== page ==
Learning from data: A post classification method for annual land cover analysis in urban areas

Shishi Liu, Hang Su, Guofeng Cao, Shanqin Wang, Qingfeng Guan

Research output: Contribution to journalArticle

3 Scopus citations

Abstract

Annual analyses of land cover dynamics in urban areas provide a thorough understanding of the urbanization effects on environment and valuable information for the improvement of urban growth modeling. However, most current studies focus on major land cover changes, such as urbanization and vegetation loss. The most feasible way to evaluate the complex interactions among different land cover types is the post-classification change detection, but the temporal inconsistency in the time series of land cover maps impedes the high-frequency and long-term analyses. This study proposed a spatio-temporal land cover filter (STLCF) to remove the illogical land cover change events in the time series of land cover maps, and analyzed the annual land cover dynamics in urban areas. The knowledge of illogical land cover change events was ‘learned’ from the land cover maps through the spatio-temporal transition probability matrix, instead of experts’ knowledge. The illogical change was modified with the land cover of the maximum probability calculated from the naïve Bayesian equation. The STLCF was tested in Wuhan, a typical densely urbanized Chinese city. The annual land cover maps from 2000 to 2013 were derived from multi-date Landsat images using the Decision Tree (DT) classifier. Results showed that the STLCF improved the mean overall accuracy of annual change detection by about 6%. Additionally, the amount of land cover trajectories with unrealistically frequent changes was significantly decreased. During the study period, 7.86% of the pixels experienced one land cover change, and about 0.57% of the pixels experienced land cover changes more than once. The annual analyses demonstrated the non-linear increasing trend in urbanization as well as the corresponding trend in vegetation loss in the study area. We also found the conversion from built-up areas to vegetation near rivers and lakes and in the reserves and rural areas, mainly caused by the restoration of built-up areas to the park or green belt/wedges along rivers and new roads in the metropolitan areas, and to the cropland and woods in the rural areas. Results of this study showed the importance of the spatio-temporal consistency check with knowledge derived from land cover maps of the study area, which facilitates the annual analyses of major and subtle land cover dynamics in urban areas.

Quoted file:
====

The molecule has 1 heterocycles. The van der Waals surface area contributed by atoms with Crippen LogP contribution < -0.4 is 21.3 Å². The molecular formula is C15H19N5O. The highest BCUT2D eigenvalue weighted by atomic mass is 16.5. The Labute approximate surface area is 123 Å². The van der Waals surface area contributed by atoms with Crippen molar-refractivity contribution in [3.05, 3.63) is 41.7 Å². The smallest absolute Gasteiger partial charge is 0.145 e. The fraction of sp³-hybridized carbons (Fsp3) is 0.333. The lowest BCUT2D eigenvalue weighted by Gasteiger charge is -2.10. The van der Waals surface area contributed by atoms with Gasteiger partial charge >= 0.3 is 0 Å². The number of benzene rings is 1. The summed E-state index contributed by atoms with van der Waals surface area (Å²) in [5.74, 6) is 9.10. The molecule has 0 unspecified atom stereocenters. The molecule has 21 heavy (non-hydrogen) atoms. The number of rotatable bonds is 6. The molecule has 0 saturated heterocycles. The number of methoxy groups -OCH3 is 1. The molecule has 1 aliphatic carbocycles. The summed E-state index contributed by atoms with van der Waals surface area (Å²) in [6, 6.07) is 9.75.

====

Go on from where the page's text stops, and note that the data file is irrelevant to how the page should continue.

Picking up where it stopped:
Original languageEnglish
Pages (from-to)202-215
Number of pages14
JournalISPRS Journal of Photogrammetry and Remote Sensing
Volume154
DOIs
StatePublished - Aug 2019

Keywords

  • Annual land cover change detection
  • Spatio-temporal land cover filter
  • Urban area

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